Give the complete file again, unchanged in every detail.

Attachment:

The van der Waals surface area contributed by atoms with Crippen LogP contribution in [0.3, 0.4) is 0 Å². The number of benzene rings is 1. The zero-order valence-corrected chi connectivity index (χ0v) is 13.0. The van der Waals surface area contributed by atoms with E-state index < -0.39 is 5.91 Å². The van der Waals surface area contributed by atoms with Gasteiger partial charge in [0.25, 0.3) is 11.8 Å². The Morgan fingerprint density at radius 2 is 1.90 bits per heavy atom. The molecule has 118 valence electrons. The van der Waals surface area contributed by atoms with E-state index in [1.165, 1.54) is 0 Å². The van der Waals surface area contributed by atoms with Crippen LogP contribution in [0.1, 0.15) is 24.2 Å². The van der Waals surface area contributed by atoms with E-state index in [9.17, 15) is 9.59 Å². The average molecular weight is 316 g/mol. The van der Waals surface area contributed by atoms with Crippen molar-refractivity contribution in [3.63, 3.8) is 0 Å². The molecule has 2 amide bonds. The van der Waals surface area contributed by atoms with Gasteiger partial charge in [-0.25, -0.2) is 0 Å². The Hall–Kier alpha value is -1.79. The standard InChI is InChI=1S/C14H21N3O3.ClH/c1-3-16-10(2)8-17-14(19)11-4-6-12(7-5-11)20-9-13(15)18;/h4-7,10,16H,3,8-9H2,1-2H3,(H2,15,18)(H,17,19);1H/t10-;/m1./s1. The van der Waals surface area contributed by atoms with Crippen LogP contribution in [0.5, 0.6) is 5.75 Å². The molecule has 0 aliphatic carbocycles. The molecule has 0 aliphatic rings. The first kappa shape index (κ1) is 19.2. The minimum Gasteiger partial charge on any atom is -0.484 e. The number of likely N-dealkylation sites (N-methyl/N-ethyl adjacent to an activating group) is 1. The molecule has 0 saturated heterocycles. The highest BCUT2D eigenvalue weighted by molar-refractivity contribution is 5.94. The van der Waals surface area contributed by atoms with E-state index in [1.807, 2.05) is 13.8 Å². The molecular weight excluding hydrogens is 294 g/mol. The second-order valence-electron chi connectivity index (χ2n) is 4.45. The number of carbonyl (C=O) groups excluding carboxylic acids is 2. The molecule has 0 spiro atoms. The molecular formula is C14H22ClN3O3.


The van der Waals surface area contributed by atoms with Crippen LogP contribution in [0.3, 0.4) is 0 Å². The number of benzene rings is 1. The zero-order valence-corrected chi connectivity index (χ0v) is 13.0. The van der Waals surface area contributed by atoms with E-state index < -0.39 is 5.91 Å². The van der Waals surface area contributed by atoms with Gasteiger partial charge in [0.25, 0.3) is 11.8 Å². The Morgan fingerprint density at radius 2 is 1.90 bits per heavy atom. The molecule has 118 valence electrons. The van der Waals surface area contributed by atoms with E-state index in [1.165, 1.54) is 0 Å². The van der Waals surface area contributed by atoms with Crippen LogP contribution in [0.1, 0.15) is 24.2 Å². The van der Waals surface area contributed by atoms with E-state index in [9.17, 15) is 9.59 Å². The average molecular weight is 316 g/mol. The van der Waals surface area contributed by atoms with Crippen molar-refractivity contribution in [3.63, 3.8) is 0 Å². The molecule has 2 amide bonds. The van der Waals surface area contributed by atoms with Gasteiger partial charge in [-0.25, -0.2) is 0 Å². The Hall–Kier alpha value is -1.79. The standard InChI is InChI=1S/C14H21N3O3.ClH/c1-3-16-10(2)8-17-14(19)11-4-6-12(7-5-11)20-9-13(15)18;/h4-7,10,16H,3,8-9H2,1-2H3,(H2,15,18)(H,17,19);1H/t10-;/m1./s1. The van der Waals surface area contributed by atoms with Crippen LogP contribution in [0.5, 0.6) is 5.75 Å². The molecule has 0 aliphatic carbocycles. The molecule has 0 aliphatic rings. The first kappa shape index (κ1) is 19.2. The minimum Gasteiger partial charge on any atom is -0.484 e. The number of likely N-dealkylation sites (N-methyl/N-ethyl adjacent to an activating group) is 1. The molecule has 0 saturated heterocycles. The highest BCUT2D eigenvalue weighted by molar-refractivity contribution is 5.94. The van der Waals surface area contributed by atoms with E-state index in [1.807, 2.05) is 13.8 Å². The molecular weight excluding hydrogens is 294 g/mol. The second-order valence-electron chi connectivity index (χ2n) is 4.45. The number of carbonyl (C=O) groups excluding carboxylic acids is 2. The molecule has 0 spiro atoms. The molecular formula is C14H22ClN3O3.